The battery installation system is basically the same as for RR7 as this worked very well. It is a bit like a roll-on roll-off ferry. The back of the car hinges downwards and allows the set of two batteries to be easily slid out and in. A single plug and socket is used to connect the batteries for safety, ease and speed. The battery packs were made of two batteries connected using a piece of ply and packing tape (the thickish, 10mm wide plastic tape that is tensioned and crimped together with a machine). The size and position of the battery compartment door was choosen so that it would hinge and rest on the ground to provide a loading platform for the batteries.

The motor mount is improved for RR8 from that used in RR7. It is mounted, car alternator style, to the rear subframe using two strips of angle steel bolted to the motors mounting plate. It pivots on two bolts at the bottom and is fixed in position with a single bolt running in a slotted arm at the top for adjustment. This allows for much easier and quicker chain tension adjustment when changing the fixed gears. It employs a simple fixed gear chain drive to a single wheel using 3/8 inch chain and chain wheels.

The seat is also the same hamock style used in RR7.This is made of a canvas material with web strengthening. In general, apart from the steering and external shape, the design was an evolution of previous Rotary Racer cars. There are more pictures on the building of RR8 here and here.

 

Car Body

The aluminium and steel tubing forms a space frame cage around the driver and  also forms the top and bottom shapes of the car. 4mm plywood is attached to the tubes using CS self tapping screws. For the sides of the car we needed a more rounded shape (from wind tunnel testing). We had used Jackador foam insulation for producing test models for the window tunnel at UWE. This was relatively easy to shape although a bit soft. We decided to have a go using this and perhaps change to another material in later years. The foam was attached to the sides using screws which screw into 6mm plywood plates glued to the foam within small routed areas. The foam was split into three sections per side. This allowed the sections to be individually removed for easy access to the cars internals when required.

Wind Tunnel

We spent a fair amount of time using our Virtual Wind Tunnel both during the initial design phase and after to optimise and develop the car. We had tried out software with the RR7 car in conjunction with testing on Kemble airfield and the simulated results matched the real results quite well. The VWT is web based and has a simple interface that allows the pupils to use it relatively easily. We used both the Blender and Pro/Desktop 3D CAD tools to enter design models. It helped with improving our understanding of aerodynamics and improving the cars performance. Unfortunately we have not had the time to do real trials with the car to validate the VWT as yet.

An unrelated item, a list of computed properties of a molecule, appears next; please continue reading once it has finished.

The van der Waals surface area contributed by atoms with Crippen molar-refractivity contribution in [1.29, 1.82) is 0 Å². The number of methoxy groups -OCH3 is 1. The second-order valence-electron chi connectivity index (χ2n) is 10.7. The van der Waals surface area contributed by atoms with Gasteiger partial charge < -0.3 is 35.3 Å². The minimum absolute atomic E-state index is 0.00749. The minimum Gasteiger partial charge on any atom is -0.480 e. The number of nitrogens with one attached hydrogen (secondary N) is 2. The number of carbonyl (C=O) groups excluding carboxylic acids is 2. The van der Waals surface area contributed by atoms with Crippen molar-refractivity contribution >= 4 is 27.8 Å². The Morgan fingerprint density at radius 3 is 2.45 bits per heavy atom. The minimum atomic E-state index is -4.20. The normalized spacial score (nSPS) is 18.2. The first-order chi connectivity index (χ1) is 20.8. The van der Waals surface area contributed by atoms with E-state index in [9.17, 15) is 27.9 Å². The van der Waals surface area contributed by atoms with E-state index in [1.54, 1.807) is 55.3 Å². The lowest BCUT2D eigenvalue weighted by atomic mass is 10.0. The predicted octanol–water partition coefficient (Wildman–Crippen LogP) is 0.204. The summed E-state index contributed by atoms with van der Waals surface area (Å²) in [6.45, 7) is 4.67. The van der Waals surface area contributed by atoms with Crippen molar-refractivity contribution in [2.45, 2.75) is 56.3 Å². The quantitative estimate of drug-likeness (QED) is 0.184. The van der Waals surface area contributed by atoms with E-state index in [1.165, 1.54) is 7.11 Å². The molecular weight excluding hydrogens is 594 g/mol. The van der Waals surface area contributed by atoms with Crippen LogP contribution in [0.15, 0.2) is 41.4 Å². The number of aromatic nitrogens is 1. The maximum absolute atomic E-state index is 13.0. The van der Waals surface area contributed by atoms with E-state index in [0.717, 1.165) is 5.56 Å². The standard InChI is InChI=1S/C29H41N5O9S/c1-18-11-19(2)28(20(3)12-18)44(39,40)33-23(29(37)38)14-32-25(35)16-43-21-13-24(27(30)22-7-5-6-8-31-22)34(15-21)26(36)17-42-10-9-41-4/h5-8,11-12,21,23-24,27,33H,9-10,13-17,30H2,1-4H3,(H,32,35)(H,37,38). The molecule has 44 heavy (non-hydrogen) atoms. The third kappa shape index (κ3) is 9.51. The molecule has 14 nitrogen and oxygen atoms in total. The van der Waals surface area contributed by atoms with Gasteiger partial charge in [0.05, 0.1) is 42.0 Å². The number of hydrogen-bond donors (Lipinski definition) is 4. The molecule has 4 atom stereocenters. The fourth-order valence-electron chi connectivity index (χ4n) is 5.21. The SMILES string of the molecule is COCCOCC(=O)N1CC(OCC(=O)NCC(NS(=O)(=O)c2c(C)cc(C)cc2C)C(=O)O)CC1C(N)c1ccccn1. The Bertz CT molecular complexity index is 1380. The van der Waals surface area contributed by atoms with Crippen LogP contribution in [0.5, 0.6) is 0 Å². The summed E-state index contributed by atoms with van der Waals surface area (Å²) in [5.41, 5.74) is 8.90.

Electronics

The car employs the Car Computer, Motor Speed controller, data logger and telemetry system from RR7.

Car Computer

The software and electronics are being continually updated but the current system performs the following functions on the car:

  1. Measures the cars speed and distance using a simple cycle magnetic reed switch on one of the wheels.
  2. Measures the battery voltage.
  3. Measures the battery current.
  4. Measures the motor temperature.
  5. Has a throttle input for a twist grip throttle.
  6. Has a battery pack number sensor. This uses extra pins on the battery plug and socket.
  7. Has a, battery backed up, real-time clock for the date and time.
  8. Logs all of the data to EEPROM or a removable 2GByte SDCARD which can store a years worth of data.
  9. Has a 16x2 line LCD display for driver information.
  10. Has three LED's for driver information
  11. Has four push button switches to modify the operation or see different data.
  12. Has two RS232 links that can be used to connect to a computer for control and downloading of information. These can also be used in the future for telemetry and/or GPS devices.
  13. Generates the control PWM signals for the Motor Speed Controller
  14. Generates the control PWM signals for the motor cooling fan.
  15. Calculates the charge left in each battery pack.
  16. Protects batteries and motor from large start up currents. The current is limited to 60 Amps by the current limiter.
  17. Manages the motor speed based on throttle position, current being used and battery charge levels. This is a fly by computer car !